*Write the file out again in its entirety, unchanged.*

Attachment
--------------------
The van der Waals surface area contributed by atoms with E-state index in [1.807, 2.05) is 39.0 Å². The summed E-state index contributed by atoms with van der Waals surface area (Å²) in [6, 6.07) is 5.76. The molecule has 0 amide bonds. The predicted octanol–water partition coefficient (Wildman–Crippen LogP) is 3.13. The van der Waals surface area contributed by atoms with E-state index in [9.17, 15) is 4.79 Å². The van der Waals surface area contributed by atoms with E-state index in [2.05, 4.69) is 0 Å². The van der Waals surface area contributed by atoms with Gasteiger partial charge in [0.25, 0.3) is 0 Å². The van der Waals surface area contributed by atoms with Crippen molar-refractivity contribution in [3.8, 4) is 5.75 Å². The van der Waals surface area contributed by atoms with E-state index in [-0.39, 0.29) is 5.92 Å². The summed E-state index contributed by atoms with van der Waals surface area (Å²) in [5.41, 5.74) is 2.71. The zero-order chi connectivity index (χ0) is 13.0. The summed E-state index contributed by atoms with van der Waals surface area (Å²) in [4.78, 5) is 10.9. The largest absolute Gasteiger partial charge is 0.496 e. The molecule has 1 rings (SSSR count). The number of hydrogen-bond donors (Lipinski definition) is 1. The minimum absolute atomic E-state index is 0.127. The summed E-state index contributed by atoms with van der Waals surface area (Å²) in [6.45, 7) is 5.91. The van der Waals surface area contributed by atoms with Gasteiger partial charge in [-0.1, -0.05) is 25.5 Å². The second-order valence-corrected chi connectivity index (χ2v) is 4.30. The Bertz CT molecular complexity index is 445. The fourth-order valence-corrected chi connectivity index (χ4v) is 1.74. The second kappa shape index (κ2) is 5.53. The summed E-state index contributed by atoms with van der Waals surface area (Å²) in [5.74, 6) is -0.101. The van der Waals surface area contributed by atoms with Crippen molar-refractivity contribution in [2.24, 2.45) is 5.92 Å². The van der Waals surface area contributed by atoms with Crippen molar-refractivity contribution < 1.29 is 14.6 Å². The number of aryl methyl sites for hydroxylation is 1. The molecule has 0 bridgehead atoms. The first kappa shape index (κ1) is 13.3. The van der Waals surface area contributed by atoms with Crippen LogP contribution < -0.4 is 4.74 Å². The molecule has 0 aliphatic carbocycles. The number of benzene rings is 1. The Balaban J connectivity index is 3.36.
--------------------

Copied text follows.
The van der Waals surface area contributed by atoms with E-state index in [1.807, 2.05) is 39.0 Å². The summed E-state index contributed by atoms with van der Waals surface area (Å²) in [6, 6.07) is 5.76. The molecule has 0 amide bonds. The predicted octanol–water partition coefficient (Wildman–Crippen LogP) is 3.13. The van der Waals surface area contributed by atoms with E-state index in [9.17, 15) is 4.79 Å². The van der Waals surface area contributed by atoms with E-state index in [2.05, 4.69) is 0 Å². The van der Waals surface area contributed by atoms with Gasteiger partial charge in [0.25, 0.3) is 0 Å². The van der Waals surface area contributed by atoms with Crippen molar-refractivity contribution in [3.8, 4) is 5.75 Å². The van der Waals surface area contributed by atoms with E-state index in [-0.39, 0.29) is 5.92 Å². The summed E-state index contributed by atoms with van der Waals surface area (Å²) in [5.41, 5.74) is 2.71. The zero-order chi connectivity index (χ0) is 13.0. The summed E-state index contributed by atoms with van der Waals surface area (Å²) in [4.78, 5) is 10.9. The largest absolute Gasteiger partial charge is 0.496 e. The molecule has 1 rings (SSSR count). The number of hydrogen-bond donors (Lipinski definition) is 1. The minimum absolute atomic E-state index is 0.127. The summed E-state index contributed by atoms with van der Waals surface area (Å²) in [6.45, 7) is 5.91. The van der Waals surface area contributed by atoms with Gasteiger partial charge in [-0.1, -0.05) is 25.5 Å². The second-order valence-corrected chi connectivity index (χ2v) is 4.30. The Bertz CT molecular complexity index is 445. The fourth-order valence-corrected chi connectivity index (χ4v) is 1.74. The second kappa shape index (κ2) is 5.53. The summed E-state index contributed by atoms with van der Waals surface area (Å²) in [5.74, 6) is -0.101. The van der Waals surface area contributed by atoms with Crippen molar-refractivity contribution in [2.24, 2.45) is 5.92 Å². The van der Waals surface area contributed by atoms with Crippen molar-refractivity contribution < 1.29 is 14.6 Å². The number of aryl methyl sites for hydroxylation is 1. The molecule has 0 bridgehead atoms. The first kappa shape index (κ1) is 13.3. The van der Waals surface area contributed by atoms with Crippen LogP contribution < -0.4 is 4.74 Å². The molecule has 0 aliphatic carbocycles. The number of benzene rings is 1. The Balaban J connectivity index is 3.36.